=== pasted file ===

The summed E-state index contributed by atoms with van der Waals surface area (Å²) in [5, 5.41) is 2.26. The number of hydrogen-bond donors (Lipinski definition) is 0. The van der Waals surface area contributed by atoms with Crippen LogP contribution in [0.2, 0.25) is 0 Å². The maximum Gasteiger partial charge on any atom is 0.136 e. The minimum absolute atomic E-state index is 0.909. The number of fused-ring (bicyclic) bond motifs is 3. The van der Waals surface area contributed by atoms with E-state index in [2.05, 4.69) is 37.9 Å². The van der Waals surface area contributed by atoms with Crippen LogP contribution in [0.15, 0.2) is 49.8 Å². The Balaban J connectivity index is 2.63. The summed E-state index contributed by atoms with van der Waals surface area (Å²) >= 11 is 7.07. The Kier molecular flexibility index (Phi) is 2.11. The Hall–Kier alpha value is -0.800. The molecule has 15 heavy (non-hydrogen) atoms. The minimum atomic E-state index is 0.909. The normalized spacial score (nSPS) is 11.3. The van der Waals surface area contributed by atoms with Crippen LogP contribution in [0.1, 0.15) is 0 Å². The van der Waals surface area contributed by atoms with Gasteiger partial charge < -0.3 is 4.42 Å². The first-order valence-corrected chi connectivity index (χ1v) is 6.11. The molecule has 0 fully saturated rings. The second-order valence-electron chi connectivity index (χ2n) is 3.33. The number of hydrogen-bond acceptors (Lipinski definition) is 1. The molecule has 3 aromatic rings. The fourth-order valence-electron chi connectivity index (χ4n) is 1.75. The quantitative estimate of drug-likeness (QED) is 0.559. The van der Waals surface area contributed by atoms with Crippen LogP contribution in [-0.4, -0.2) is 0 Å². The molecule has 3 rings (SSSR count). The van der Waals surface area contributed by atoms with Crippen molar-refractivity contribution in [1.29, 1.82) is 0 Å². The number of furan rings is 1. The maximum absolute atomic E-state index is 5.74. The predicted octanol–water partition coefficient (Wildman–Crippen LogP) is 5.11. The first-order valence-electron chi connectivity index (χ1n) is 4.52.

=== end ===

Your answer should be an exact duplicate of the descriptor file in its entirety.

The summed E-state index contributed by atoms with van der Waals surface area (Å²) in [5, 5.41) is 2.26. The number of hydrogen-bond donors (Lipinski definition) is 0. The van der Waals surface area contributed by atoms with Crippen LogP contribution in [0.2, 0.25) is 0 Å². The maximum Gasteiger partial charge on any atom is 0.136 e. The minimum absolute atomic E-state index is 0.909. The number of fused-ring (bicyclic) bond motifs is 3. The van der Waals surface area contributed by atoms with E-state index in [2.05, 4.69) is 37.9 Å². The van der Waals surface area contributed by atoms with Crippen LogP contribution in [0.15, 0.2) is 49.8 Å². The Balaban J connectivity index is 2.63. The summed E-state index contributed by atoms with van der Waals surface area (Å²) >= 11 is 7.07. The Kier molecular flexibility index (Phi) is 2.11. The Hall–Kier alpha value is -0.800. The molecule has 15 heavy (non-hydrogen) atoms. The minimum atomic E-state index is 0.909. The normalized spacial score (nSPS) is 11.3. The van der Waals surface area contributed by atoms with Crippen LogP contribution in [0.1, 0.15) is 0 Å². The van der Waals surface area contributed by atoms with Gasteiger partial charge < -0.3 is 4.42 Å². The first-order valence-corrected chi connectivity index (χ1v) is 6.11. The molecule has 0 fully saturated rings. The second-order valence-electron chi connectivity index (χ2n) is 3.33. The number of hydrogen-bond acceptors (Lipinski definition) is 1. The molecule has 3 aromatic rings. The fourth-order valence-electron chi connectivity index (χ4n) is 1.75. The quantitative estimate of drug-likeness (QED) is 0.559. The van der Waals surface area contributed by atoms with Crippen LogP contribution in [-0.4, -0.2) is 0 Å². The molecule has 3 rings (SSSR count). The van der Waals surface area contributed by atoms with Crippen molar-refractivity contribution in [1.29, 1.82) is 0 Å². The number of furan rings is 1. The maximum absolute atomic E-state index is 5.74. The predicted octanol–water partition coefficient (Wildman–Crippen LogP) is 5.11. The first-order valence-electron chi connectivity index (χ1n) is 4.52.